Earlier this year I produced a radio documentary about Irish pound dogs for my Masters in Journalism. During my time researching the stories included in the finished piece, I met two wonderful dogs whose potential parents would be listed among Ireland’s restricted dog breeds. Their names are Rosita/Reya and Valentine. Both of these dogs were taken from the South Dublin pound by a rescue charity called A Dog’s Life and are happy, healthy, loving pets.
If they lived across the border, I wonder would they now be facing a very different fate?
#SaveLennox has gone viral. Influential dog behaviour experts like Victoria Stilwell and Cesar Millan, well-known faces such as Sir Bruce Forsyth and everyday dog lovers and non dog lovers alike have begged, pleaded and petitioned for his release. They will converge in Belfast to protest for his release. Yet it appears he will STILL be destroyed, despite never causing harm to any human being. I use the word DESTROYED because this isn’t about putting a dog to sleep. I had my beloved beagle put to sleep on July 10th 2010 because he had prostate cancer that was untreatable and was slowly draining life from his body. That decision was the hardest one I have ever had to make. I got to be there, I got to say goodbye, but Lennox’s family appear to be being denied even that opportunity to let the animal know he is loved.
This ruling sets an incredibly dangerous precedent. It means that any dog that is believed to meet the criteria can be put to sleep, regardless of whether they have caused harm to a human or not. I may sound as though I’m being a bit extreme, but what next? Will they cull pups for being born to a bitch with the wrong measurements?
By law, if a dog bites anyone it should be reported and put to sleep. Yes, there are some dogs that are beyond help, just like there are some humans who are beyond help, but this dog isn’t. His owners have even offered to give him up to another family outside Northern Ireland so he can survive.
On the point of his owners, I think it’s important to point out that they’re not idiots. They had their dog licensed, microchipped, neutered and registered. They raised him with other family pets. He is a best friend to a 13-year-old girl. Why are RESPONSIBLE owners suffering because some idiots think it’s fantastic to treat certain dogs like weapons? Lennox is not a monster. He’s innocent and so are a lot of dogs who are just like him. Human ignorance and indecency are the real dangers here.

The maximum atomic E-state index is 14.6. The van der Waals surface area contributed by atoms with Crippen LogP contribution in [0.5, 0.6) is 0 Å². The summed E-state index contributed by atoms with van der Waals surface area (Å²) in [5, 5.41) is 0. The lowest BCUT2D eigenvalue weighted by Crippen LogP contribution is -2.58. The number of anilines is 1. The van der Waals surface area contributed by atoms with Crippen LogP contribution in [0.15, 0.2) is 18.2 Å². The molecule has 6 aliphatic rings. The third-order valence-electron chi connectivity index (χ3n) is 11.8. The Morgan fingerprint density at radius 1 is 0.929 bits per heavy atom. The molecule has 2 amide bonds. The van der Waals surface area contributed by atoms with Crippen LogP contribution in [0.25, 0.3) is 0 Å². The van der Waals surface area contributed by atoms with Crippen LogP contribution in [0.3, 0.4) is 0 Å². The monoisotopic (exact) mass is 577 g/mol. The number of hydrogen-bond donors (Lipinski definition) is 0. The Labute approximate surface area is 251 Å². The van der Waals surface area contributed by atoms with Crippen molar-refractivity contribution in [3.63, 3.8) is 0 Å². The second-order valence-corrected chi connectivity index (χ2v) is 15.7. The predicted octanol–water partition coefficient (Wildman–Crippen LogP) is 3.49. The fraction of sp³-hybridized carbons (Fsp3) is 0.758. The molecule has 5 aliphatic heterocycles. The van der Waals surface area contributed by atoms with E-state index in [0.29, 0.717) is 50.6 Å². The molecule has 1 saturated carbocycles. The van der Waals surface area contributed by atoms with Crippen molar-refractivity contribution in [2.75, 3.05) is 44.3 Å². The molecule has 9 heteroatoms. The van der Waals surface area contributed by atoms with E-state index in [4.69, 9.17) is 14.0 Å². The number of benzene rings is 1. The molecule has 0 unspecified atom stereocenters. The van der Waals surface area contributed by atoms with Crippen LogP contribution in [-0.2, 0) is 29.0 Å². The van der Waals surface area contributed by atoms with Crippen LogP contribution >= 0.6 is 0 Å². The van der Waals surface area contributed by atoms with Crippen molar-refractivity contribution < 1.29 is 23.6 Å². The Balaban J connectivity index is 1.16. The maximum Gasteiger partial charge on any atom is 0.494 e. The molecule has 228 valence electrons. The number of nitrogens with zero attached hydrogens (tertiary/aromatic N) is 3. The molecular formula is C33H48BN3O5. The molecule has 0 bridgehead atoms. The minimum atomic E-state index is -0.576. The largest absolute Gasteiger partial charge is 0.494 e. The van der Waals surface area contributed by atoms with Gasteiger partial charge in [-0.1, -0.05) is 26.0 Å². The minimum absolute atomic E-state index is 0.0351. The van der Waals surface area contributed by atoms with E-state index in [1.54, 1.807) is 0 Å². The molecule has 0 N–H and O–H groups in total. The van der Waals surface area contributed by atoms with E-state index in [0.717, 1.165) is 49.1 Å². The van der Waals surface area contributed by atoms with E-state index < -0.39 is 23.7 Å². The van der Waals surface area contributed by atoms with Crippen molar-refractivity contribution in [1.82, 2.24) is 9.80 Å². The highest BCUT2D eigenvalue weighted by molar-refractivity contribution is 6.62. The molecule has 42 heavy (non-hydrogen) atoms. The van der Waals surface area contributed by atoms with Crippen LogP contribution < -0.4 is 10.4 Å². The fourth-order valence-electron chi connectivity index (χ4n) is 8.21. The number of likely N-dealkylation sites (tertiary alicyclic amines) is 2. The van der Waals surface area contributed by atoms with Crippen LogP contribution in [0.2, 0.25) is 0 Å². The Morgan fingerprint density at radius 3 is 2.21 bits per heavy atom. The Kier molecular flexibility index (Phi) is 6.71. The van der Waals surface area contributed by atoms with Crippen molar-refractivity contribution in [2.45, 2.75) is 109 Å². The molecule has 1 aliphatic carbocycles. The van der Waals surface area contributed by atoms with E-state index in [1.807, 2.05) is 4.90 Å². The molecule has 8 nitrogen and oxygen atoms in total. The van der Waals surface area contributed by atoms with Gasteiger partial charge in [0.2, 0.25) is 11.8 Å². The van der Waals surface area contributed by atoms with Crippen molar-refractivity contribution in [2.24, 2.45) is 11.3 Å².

I have serious issues with people who refuse to acknowledge that some dogs are provoked into action. I watched a small child DRAG a puppy by the neck on a lead yesterday while her father looked on. If that dog nips that child for basically strangling it with a lead, it will be the dog that pays the price. The ignorance is astounding.
People assume that just because a dog makes a list of restricted breeds, it is going to attack them or their children. They pick up the child while the dog is still at the other end of the footpath, they scream “that Wolf shouldn’t be in a public park”, or they refer to the animal as “one of those DANGEROUS dogs”. ALL dogs have the potential to be dangerous, just like all humans do. Just because I have the potential to pick up a knife and stab someone doesn’t mean I’ll do it. In my experience, 9 out of 10 times, a dog won’t attack a human unless it’s been trained to do so/abused by humans/ neglected by humans/ approached by a moron who has no clue how to respect an animal. I say 9 times out of 10 because of course, there are exceptions.
The list of restricted breeds in the Republic of Ireland features the American Pit Bull Terrier; English Bull Terrier; Staffordshire Bull Terrier; Bull Mastiff; Doberman Pinscher; German Shepherd (Alsatian); Rhodesian Ridgeback; Rottweiler; Japanese Akita; Japanese Tosa and every dog of the type commonly known as a Ban Dog (or Bandog). They are all included on the list because they are believed to have the potential to cause the most harm should they bite.
Lennox is going to be destroyed because his physical measurements place him on the list of the UK’s “dangerous dogs”. As far as I’m aware he is due to be destroyed on Monday July 9th. My dog, Archer, will be dead two years on July 10th. I still remember having to sign that piece of paper and end his life. He may have been beyond help, it may have been the right thing to do, but it still haunts me. I will still cry on Tuesday when I remember sitting into the car with him in my arms one last time. Lennox’s family might not even get to say goodbye.
I can’t stay silent on this issue because I refuse to accept the fact that legislators will put a family and an innocent animal through that pain unnecessarily for the sake of an ill-conceived and ignorant law. These animals can’t speak so we need to raise our voices for them.
Lennox will not be Breed Specific Legislation’s first victim, nor will he be its last.